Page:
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Prevalence of maternal colonisation with group B streptococcus: a systematic review and meta-analysis.

BACKGROUND: The most important risk factor for early-onset (babies younger than 7 days) invasive group B streptococcal disease is rectovaginal colonisation of the mother at delivery. We aimed to assess whether differences in colonisation drive regional differences in the incidence of early-onset invasive disease.

METHODS: We did a systematic review of maternal group B streptococcus colonisation studies by searching MEDLINE, Embase, Pascal Biomed, WHOLIS, and African Index Medicus databases for studies published between January, 1997, and March 31, 2015, that reported the prevalence of group B streptococcus colonisation in pregnant women. We also reviewed reference lists of selected studies and contacted experts to identify additional studies. Prospective studies in which swabs were collected from pregnant women according to US Centers for Disease Control and Prevention guidelines that used selective culture methods were included in the analyses. We calculated mean prevalence estimates (with 95% CIs) of maternal colonisation across studies, by WHO region. We assessed heterogeneity using the I(2) statistic and the Cochran Q test.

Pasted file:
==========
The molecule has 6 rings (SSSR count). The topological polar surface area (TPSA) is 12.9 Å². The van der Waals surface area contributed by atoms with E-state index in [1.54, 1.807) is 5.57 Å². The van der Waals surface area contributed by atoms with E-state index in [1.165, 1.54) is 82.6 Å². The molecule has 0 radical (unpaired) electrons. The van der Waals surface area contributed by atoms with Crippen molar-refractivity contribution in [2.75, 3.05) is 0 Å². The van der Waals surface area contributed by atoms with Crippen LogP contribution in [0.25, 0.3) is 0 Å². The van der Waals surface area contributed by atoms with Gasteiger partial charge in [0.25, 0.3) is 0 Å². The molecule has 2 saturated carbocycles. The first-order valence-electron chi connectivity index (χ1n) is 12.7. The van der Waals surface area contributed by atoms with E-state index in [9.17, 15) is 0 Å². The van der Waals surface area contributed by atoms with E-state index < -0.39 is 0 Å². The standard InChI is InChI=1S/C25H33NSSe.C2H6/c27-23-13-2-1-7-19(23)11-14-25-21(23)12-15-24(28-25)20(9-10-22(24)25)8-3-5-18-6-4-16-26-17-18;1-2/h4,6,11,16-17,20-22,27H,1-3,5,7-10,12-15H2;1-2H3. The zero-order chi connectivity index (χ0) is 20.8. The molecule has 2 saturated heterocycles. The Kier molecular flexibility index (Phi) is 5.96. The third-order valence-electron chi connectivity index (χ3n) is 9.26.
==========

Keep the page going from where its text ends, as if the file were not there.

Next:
FINDINGS: 221 full-text articles were assessed, of which 78 studies that included 73 791 pregnant women across 37 countries met prespecified inclusion criteria. The estimated mean prevalence of rectovaginal group B streptococcus colonisation was 17·9% (95% CI 16·2-19·7) overall and was highest in Africa (22·4, 18·1-26·7) followed by the Americas (19·7, 16·7-22·7) and Europe (19·0, 16·1-22·0). Studies from southeast Asia had the lowest estimated mean prevalence (11·1%, 95% CI 6·8-15·3). Significant heterogeneity was noted across and within regions (all p≤0·005). Differences in the timing of specimen collection in pregnancy, selective culture methods, and study sample size did not explain the heterogeneity.

INTERPRETATION: The country and regional heterogeneity in maternal group B streptococcus colonisation is unlikely to completely explain geographical variation in early-onset invasive disease incidence. The contribution of sociodemographic, clinical risk factor, and population differences in natural immunity need further investigation to understand these regional differences in group B streptococcus maternal colonisation and early-onset disease.


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